Limewash is a decorating product generally used on traditional properties. Limewashing provides a breathable paint finish with a unique, matt appearance.
Limewashing helps consolidate and improve the surface of both old and new plaster both physically and visually. Because limewash is a porous paint, it shades in depth of colour to reflect the dampness of the background material.
Generally limewash should be applied thinly and be allowed to dry out slowly.
Our limewash is prepared from the finest quality lime putty slaked from quicklime. It will develop a fine finish over several coats; we recommend a minimum of 3-4 coats on new render and plaster.
Mike Wye Limewash has a small quantity of linseed oil added to reduce “dusting” and improve external water shedding. Historically, many ingredients were added to limewash to modify their performance. These include common salt, casein, tallow and linseed oil.
Application on New Lime Render, Lime Plaster or Existing Limewashed Surfaces
To prepare the surface for limewashing, brush and wash free of any loose particles, dirt, lichen etc. If there is mould growth, the surface should be treated with a fungicide ( e.g. ACS Mould Wash Concentrate) and rinsed off before limewashing.
Damp down the area with clean water before applying each coat. Controlling the suction in this way minimises the likelihood of dusting and cracking.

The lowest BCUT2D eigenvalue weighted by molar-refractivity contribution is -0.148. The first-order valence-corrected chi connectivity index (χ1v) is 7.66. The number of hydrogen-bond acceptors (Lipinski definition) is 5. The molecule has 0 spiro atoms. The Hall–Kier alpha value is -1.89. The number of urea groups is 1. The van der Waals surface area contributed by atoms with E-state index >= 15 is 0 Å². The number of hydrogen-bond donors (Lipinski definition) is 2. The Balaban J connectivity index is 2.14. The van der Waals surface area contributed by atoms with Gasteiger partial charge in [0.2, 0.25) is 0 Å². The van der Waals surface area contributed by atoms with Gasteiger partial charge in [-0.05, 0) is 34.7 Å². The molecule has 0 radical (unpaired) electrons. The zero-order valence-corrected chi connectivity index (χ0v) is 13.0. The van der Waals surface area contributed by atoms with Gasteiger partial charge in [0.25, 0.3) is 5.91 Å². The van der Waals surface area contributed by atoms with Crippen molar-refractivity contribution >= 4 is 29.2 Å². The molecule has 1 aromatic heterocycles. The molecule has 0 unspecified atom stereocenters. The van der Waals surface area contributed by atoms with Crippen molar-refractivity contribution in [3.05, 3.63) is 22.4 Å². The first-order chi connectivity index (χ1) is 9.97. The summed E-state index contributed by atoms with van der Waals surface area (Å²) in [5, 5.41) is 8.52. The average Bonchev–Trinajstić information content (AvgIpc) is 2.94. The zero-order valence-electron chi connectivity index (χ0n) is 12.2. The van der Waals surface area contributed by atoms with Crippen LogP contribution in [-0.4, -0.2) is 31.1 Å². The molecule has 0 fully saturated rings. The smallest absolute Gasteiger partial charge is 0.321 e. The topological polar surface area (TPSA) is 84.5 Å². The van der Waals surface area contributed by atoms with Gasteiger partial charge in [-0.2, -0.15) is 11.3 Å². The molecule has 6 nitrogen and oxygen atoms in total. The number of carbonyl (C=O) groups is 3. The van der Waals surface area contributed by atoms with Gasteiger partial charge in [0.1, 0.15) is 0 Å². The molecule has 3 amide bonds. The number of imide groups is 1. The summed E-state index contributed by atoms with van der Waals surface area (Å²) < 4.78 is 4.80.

Whisk the limewash thoroughly before use.
Brush apply limewash with a large emulsion or masonry brush. Don’t allow it to build up too thickly as it can craze on drying out. Remember it’s a wash and will look transparent on application but will dry opaque.
Coloured limewash dries to a much lighter shade than the wet colour.
Ideally leave each coat to cure for 24 hours. For each further coat, follow the same procedure as the first coat.
Protect external limewash from the weather if necessary. A thin coat curing slowly in the presence of moisture will form a more crystalline, hard-wearing surface compared to a chalky finish if a thick coat dries out too quickly.
- 4 coats on new external lime render.
- 3 coats on new internal lime plaster.
- 2 or 3 on existing limewashed surfaces.
Limewash is a water-based paint. Therefore do not apply in temperatures less than 5 ºC – partuicularly if there’s a risk of frost.
1 litre of limewash covers 3 – 6 m² per coat (depending on the texture and porosity of the surface being decorated).
Limewash is caustic. Always wear eye protection and protective gloves and clothing and follow the safety instructions on the labels.
Advice and information is given in good faith. It’s important that users satisfy themselves that they’ve chosen an appropriate product and have a suitably skilled workforce.
Avoiding Poor Bonding and Failure of Limewash
- Do not apply limewash too thickly. Mike Wye Limewash is already relatively thick and easy to apply and must be applied thinly.
- Control suction by damping down surfaces prior to application.
- Leave sufficient time between coats for the limewash to soak in and cure before application of subsequent coats.
- Protect the decorated surface from exposure to the sun, heat and wind externally by covering (hessian is ideal).
- Do not apply in low temperatures – particularly when there’s a risk of frost.
- Apply limewash to suitably porous substrates and backgrounds.